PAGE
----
This limited and strong period of sexual arousal in the Gethenians has resulted in the establishment of kemmer houses in most towns and cities. It is a place where one can go if one is entering kemmer and find others who are also entering kemmer at the same time. Two in kemmer, therefore, meet in a kemmer house and pair off. Usually one is a few hours ahead of the other, so when that person begins to become a male or female, the other person becomes the opposite sex. If the first one starts to become a female, the other will become a male, or a female if the first one becomes a male. If the female becomes pregnant, "she" will remain female until the child is weaned, and she then reverts to being asexual. The "mother," then, during her next kemmer period may just as easily become a male or a female.

The Story:

Genly Ai is the representative of the Ekumen, a loose association of planets, which functions not so much as a galactic government but as sort of a clearing house. His task is to persuade the Gethenians to join the Ekumen. He is sent to live alone on the planet for it is the belief of the Ekumen that total immersion is the best way to develop an understanding of the prevailing culture. Essentially his job is to explain the Ekumen to the Gethenians and eventually the Gethenians to the Ekumen.

Joining the Ekumen opens the planet up to trade with other members, but not trade in the usual sense--but trade in ideas, information, culture, literature, poetry, music. Instantaneous FTL travel is not possible in Le Guin's universe. Einstein still holds true. If Genley Ai returns to the closest Ekumen planet to Gethen he will find that 34 years have passed since he left, in addition to the years has spent on Gethen. Trade is anything, therefore, that can be transmitted by ansible, a "radio" that can transmit messages at FTL speeds.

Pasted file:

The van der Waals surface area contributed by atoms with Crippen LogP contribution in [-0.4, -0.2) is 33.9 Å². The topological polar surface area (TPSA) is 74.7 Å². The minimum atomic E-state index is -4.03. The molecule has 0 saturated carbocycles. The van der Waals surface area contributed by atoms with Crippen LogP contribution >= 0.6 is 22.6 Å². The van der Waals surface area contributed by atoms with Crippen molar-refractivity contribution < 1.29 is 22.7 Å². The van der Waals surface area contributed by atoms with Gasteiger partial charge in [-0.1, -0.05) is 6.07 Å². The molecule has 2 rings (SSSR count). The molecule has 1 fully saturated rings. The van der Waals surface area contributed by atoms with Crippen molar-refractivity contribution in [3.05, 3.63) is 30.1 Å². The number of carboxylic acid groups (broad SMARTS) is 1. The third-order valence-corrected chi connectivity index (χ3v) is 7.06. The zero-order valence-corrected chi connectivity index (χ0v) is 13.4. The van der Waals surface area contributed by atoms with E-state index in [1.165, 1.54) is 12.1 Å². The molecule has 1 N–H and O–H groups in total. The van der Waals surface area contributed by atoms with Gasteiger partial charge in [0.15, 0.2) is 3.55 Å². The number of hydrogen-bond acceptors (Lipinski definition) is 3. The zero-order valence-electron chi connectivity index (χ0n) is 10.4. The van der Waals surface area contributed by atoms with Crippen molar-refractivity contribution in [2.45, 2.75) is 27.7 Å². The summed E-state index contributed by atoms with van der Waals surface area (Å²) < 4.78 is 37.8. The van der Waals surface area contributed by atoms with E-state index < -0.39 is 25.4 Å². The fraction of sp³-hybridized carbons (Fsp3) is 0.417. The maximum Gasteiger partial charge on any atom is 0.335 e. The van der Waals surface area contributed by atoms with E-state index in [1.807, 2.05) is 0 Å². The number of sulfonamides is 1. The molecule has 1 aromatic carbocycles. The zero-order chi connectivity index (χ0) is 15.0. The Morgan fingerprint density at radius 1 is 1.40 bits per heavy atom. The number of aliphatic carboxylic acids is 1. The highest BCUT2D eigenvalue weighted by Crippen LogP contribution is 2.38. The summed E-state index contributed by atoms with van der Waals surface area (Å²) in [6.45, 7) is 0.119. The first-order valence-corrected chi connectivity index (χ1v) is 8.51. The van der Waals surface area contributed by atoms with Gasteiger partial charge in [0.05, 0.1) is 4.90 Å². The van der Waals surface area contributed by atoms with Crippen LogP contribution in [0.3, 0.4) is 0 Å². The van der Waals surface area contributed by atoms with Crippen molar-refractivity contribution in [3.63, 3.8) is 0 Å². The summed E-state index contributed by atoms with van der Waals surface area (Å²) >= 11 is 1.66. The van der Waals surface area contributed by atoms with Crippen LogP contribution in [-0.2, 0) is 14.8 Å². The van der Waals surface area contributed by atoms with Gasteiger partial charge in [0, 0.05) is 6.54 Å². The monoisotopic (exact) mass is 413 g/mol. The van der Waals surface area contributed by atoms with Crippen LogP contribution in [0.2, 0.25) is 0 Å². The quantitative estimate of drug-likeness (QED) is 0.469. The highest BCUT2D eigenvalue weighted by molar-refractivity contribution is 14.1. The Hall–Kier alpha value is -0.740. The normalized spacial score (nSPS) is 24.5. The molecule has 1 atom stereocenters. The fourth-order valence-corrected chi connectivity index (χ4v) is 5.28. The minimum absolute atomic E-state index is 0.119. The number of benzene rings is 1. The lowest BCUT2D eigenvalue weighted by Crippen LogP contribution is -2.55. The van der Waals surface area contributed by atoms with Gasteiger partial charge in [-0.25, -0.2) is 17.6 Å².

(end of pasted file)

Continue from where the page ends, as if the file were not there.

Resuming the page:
Gethen has two countries and two quite different cultures. Ai has been set down in Karhide, which has a monarchy that loosely governs the country (one of the Gethenians calls it more of a family quarrel than an effective government), and Orgoreyn, which is becoming a bureaucratic state that is developing a tight control over its population.

Ai's task is to develop an understanding of the Gethenian culture, and this task, difficult as it is, is magnified by the problems he has in dealing with individual Gethenians. Intellectually he knows that these individuals are not male or female, but perhaps neither? both? However, since Estraven, a powerful, influential member of the king's council. appears to be male, Ai treats him as a male and is confused when Estraven acts out of character. This prevents Ai from completely trusting Estraven and this issue is only resolved during the latter part of the novel when the two are thrown together for a long period.

Estraven, on the other hand, fails to completely realize that Ai is an alien and he, therefore, takes for granted that Ai understands his actions. Again, it is only later that Estraven begins to really understand that Ai does not completely grasp the underlying rationale behind his behavior.